Guest Blog: Fathers of Western Thought

 In the lead up to Bloomsday we’ll be posting music and lyrics from the Fathers of Western Thought’s project ‘Re:Joyce – A Modern Musical Interpretation Of James Joyce’s 4 Major Works’. Since last year The Fathers (Rob McGlade and Gordon Lee) have set themselves the task of adapting Joyce’s four major prose works into catchy tunes.

Rob McGlade explains the motivation behind the project:

In 2011, Gordon and myself wanted to challenge ourselves as songwriters – so we wrote and recorded a song every day of the year, 365 songs through various genres, totalling over 21 hours of music. After we displayed the songs as a multimedia exhibition in February it was time to think of a new idea. And with every new idea that comes along you want it to challenge you further, to help you progress as an artist, but most of all to be better than the last one! When we were writing songs in 2011 the subject matter could be about anything, the style randomly changing as days, weeks and months went past. You could say that 2011 was a big experiment of a project, a honing of our skills. We learned to act quickly on our ideas, make sharp decisions and create something we were happy with nearly every day (of course there are ‘off’ days!).

With the copyright finally lifted on James Joyce’s works in 2012 hundreds of artists, directors and musicians have the freedom to experiment within their own artforms on his work and we, Fathers Of Western Thought, are among them.

In ‘Re:Joyce – A Modern Musical Interpretation Of James Joyce’s 4 Major Works’ we have written 15 songs for Dubliners (one for each story), 5 songs for A Portrait Of The Artist As A Young Man (one for each chapter), 18 songs for Ulysses (one for each episode) and 4 songs for Finnegans Wake (one for each Book).

Writing songs that are an interpretation of Joyce’s work felt like the next step up for us as songwriters. We spent 2011 with a blank canvas every day – now we had content to work with, not just any content either – the greatest writer of the 20th century. No pressure! Both of us have been fans of Joyce for years so it was extremely exciting creating modern alt rock/pop songs for the stories in Dubliners. It has helped us understand and appreciate Joyce even more than we had before. After we read each story/chapter, we would discuss the themes and convert what we read into what we know – songs. In most cases I used certain words from each story/chapter, sometimes used entire lines and in other cases all the lyrics were original. the style of music changes to suit each novel – experimenting further at every stage, just as Joyce did.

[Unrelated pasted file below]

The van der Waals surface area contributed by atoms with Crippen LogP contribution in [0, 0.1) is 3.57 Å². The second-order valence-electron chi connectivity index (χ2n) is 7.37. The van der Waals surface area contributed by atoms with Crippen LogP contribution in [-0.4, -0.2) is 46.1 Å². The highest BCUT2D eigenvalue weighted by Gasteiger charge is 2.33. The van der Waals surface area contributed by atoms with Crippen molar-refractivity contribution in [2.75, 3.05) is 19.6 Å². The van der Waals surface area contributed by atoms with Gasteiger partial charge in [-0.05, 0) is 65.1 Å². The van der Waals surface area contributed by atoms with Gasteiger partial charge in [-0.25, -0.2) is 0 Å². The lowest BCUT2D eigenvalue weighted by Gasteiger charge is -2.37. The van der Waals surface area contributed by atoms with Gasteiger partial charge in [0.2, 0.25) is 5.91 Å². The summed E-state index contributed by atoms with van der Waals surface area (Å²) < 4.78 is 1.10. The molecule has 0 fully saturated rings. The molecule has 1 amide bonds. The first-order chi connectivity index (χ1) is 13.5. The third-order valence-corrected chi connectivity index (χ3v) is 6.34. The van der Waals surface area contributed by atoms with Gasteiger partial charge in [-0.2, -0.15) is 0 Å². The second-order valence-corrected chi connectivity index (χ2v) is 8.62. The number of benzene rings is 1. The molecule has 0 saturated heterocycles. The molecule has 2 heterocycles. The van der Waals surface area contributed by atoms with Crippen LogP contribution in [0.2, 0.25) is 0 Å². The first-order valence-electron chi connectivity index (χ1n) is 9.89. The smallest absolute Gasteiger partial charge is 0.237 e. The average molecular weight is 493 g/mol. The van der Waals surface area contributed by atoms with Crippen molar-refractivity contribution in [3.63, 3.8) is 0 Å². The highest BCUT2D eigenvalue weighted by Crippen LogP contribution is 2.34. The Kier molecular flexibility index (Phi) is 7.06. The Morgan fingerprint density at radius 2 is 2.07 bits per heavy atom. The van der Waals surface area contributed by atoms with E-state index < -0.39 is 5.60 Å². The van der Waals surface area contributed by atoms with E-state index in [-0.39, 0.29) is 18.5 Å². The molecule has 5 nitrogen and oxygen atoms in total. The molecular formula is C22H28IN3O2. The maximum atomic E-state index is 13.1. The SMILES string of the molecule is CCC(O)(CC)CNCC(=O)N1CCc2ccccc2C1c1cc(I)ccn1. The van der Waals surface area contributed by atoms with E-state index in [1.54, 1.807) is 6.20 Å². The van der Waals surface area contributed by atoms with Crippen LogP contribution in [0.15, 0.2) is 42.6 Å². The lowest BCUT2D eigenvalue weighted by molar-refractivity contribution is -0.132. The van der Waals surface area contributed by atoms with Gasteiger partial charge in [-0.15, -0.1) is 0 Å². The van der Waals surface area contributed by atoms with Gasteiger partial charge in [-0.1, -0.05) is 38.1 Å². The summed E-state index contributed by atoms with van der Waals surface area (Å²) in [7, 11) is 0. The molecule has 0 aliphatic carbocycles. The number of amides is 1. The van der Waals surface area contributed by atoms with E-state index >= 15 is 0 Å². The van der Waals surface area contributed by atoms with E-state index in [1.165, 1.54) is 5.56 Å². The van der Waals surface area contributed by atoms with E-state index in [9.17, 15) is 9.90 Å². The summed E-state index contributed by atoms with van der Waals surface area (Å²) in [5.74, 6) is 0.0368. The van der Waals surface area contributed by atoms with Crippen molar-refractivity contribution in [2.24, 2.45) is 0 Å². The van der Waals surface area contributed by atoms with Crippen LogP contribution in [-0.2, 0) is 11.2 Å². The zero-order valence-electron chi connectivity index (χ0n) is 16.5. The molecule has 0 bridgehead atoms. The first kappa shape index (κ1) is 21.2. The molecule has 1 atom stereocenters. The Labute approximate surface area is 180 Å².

‘Paralysis’ (‘The Sisters’)

Lyrics

I’m not long for this world
Every night as I gazed up at the window and said softly to myself:
Paralysis, Paralysis – gone
Paralysis, Paralysis – gone
He’s gone
He’s gone
He’s gone
He’s gone…

He just wanted to see the old house again
There’s no friends like the old friends
He kept to himself, liked to do his own thing
What a strange feeling to be mourning in the evening
Paralysis, Paralysis – gone
Paralysis, Paralysis – the chalice is gone
He’s gone
He’s gone
He’s gone
He’s gone…

He’s gone to a better world
Every night as I gazed up at the window and hoped softly to myself
I thought that a joke would put a smile on his face
But no one spoke; we all gazed at the empty fireplace stuck in a mode of:
Paralysis, Paralysis – gone
Paralysis, Paralysis – the chalice is gone
Paralysis, Paralysis – all malice is gone
Paralysis, Paralysis – there’s something gone wrong
Cos he’s gone
Cos he’s gone
Cos he’s gone
Cos he’s gone.

‘Every Boy Has A Little Sweetheart’ ( ‘An Encounter’)

Lyrics

(Chanting) Ya, yaka, yaka, yaka!

We fought a pitched battle on the grass
We thought of escape as we miched from class
I wanted real adventures on my own
But real adventures don’t happen at home…

He said that the happiest time of one’s life was undoubtedly one’s schoolboy days and I would give anything to be young again
When he was our age he had lots of sweethearts
‘Every boy has a little sweetheart’
‘Every boy has a little sweetheart’
He said there were boys who were that kind
‘They ought to be whipped AND WELL WHIPPED, a nice warm whipping’

(Heavy Breathing)

‘O Love’ (‘Araby’)

Lyrics

(O love, O love, O love, oh)

Her dress swung as she moved her body
And the soft rope of her hair.
My heart sung as she moved my body
In a shadow standing there.

(O love, O love, O love, oh)

I want to meet her now
Go out in the wild.
I am a creature now
No longer a child…

(O love, O love, O love, oh)

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